“Rita represents so many people and so much more than this one quilt. It’s become synonymous with a larger piece of women’s art and legacy.”

Shannon herself uses embroidery to create provocative art work, stitching slogans on fabric and posting photos of the pieces on social media because she finds it more effective than words and images alone. 

“It stops people in their tracks because it's so unexpected,” she says. 

Although Rita’s quilt is more traditional in design, finishing it has nevertheless fulfilled Shannon’s other aim in her work of building community.

“For each person, the meaning has been so different.” Some have reconnected with family, some have sewn for the first time, she says. “It's so layered. Everyone has their own connection to it.”

Jewellery designer Vanessa Walilko, who is also helping out with the sewing bee, sees the importance of finishing a piece of work. 

“My boyfriend Ed Siemienkowicz passed away a couple of years ago. He was a comic book artist and a tonne of his friends – more than 100 - got together to finish his book. They were just moved by it. Someone carrying a project to the finish line is important.

Vanessa Walilko

Vanessa Walilko

“He had finished the script and illustrated the first page… Everybody knew it was his life’s work. All of his friends, who loved him so much. The day after he passed, they said ‘We’re finishing the book.’

“So, when I heard about Rita’s quilt, it resonated. I couldn’t do anything for Ed’s book – but my grandmother had taught me to hand sew when I was six. This felt important.”

Jewellery designer Vanessa Walilko, who is also helping out with the sewing bee, sees the importance of finishing a piece of work. 

“My boyfriend Ed Siemienkowicz passed away a couple of years ago. He was a comic book artist and a tonne of his friends – more than 100 - got together to finish his book. They were just moved by it. Someone carrying a project to the finish line is important.

Vanessa Walilko

Vanessa Walilko

“He had finished the script and illustrated the first page… Everybody knew it was his life’s work. All of his friends, who loved him so much. The day after he passed, they said ‘We’re finishing the book.’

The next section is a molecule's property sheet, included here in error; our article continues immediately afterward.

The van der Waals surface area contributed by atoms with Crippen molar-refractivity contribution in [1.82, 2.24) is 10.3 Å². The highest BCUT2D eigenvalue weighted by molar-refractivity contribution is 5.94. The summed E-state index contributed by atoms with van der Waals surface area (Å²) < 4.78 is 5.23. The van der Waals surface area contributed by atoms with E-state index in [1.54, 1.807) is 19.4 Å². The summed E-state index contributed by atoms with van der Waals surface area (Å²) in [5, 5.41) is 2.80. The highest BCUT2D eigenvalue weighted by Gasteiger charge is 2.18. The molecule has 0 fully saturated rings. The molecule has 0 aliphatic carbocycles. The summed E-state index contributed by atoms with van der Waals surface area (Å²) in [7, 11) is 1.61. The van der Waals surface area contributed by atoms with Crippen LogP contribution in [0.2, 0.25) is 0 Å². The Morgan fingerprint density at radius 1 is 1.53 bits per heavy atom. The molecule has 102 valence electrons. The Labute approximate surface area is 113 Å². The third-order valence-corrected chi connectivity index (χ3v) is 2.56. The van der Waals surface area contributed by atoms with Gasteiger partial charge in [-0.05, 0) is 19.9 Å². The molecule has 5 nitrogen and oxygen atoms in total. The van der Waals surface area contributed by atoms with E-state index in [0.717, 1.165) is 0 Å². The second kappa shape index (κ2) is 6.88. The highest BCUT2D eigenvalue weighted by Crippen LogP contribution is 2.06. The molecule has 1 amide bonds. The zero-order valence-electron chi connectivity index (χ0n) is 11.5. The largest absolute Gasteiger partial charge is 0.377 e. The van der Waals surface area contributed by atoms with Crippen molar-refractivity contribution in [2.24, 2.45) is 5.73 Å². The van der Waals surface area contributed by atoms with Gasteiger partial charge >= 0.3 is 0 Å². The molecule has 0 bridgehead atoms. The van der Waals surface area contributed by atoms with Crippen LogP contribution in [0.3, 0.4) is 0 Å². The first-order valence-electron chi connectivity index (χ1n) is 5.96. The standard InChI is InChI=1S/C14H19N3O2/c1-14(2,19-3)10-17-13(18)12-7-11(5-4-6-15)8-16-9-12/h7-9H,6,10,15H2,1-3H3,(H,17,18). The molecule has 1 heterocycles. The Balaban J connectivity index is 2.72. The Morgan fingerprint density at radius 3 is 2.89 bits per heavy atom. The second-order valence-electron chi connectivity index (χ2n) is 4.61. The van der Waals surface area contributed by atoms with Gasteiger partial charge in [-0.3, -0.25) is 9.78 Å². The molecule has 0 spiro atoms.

“So, when I heard about Rita’s quilt, it resonated. I couldn’t do anything for Ed’s book – but my grandmother had taught me to hand sew when I was six. This felt important.”

Hexagon design with scissors, tape measure and thimbles

But for others the quilt has more than a personal resonance - the coming together is a radical act.

“There’s definitely a political aspect to this,” says Mary Scott-Boria, who was a member of the Black Panther Party in the 1970s before becoming involved in the women’s movement in the 70s and 80s. “Just the art of community, creating community, creating an opportunity for people who don’t know each other to come together and share a common goal,” she says. “There’s something powerful in being able to create.”

Mary Scott-Boria

Mary Scott-Boria

Mary, looking across the tables at which women have their heads huddled close together as they work, feels that Rita would have approved. 

“She has to have done this as a group as well - it’s what women did at that time. Women getting together could do amazing, worldly things - finding each other and finding their voice. I like to think she’d have seen this as passing this on to a younger generation. I’m sure she’s smiling, wherever she is.”

But for others the quilt has more than a personal resonance - the coming together is a radical act.

“There’s definitely a political aspect to this,” says Mary Scott-Boria, who was a member of the Black Panther Party in the 1970s before becoming involved in the women’s movement in the 70s and 80s. “Just the art of community, creating community, creating an opportunity for people who don’t know each other to come together and share a common goal,” she says. “There’s something powerful in being able to create.”

Mary Scott-Boria

Mary Scott-Boria

Mary, looking across the tables at which women have their heads huddled close together as they work, feels that Rita would have approved. 

“She has to have done this as a group as well - it’s what women did at that time. Women getting together could do amazing, worldly things - finding each other and finding their voice. I like to think she’d have seen this as passing this on to a younger generation. I’m sure she’s smiling, wherever she is.”

At the time Rita would have bought the quilt’s pattern, there was something of a quilting revival in the US, according to Lauren Whitley, senior curator of textile and fashion arts at Boston’s Museum of Fine Arts.

The practice took a back seat in the 40s and 50s, but became fashionable again in the 60s and 70s, she says, when there was a re-claiming of craft - hitherto dismissed as “women's work” - from a feminist perspective. It was also a way of kicking against the commercialisation of modern society.

The centre of the new quilt - Rita's original tapestry - laid face down

The centre of the new quilt - Rita's original tapestry - laid face down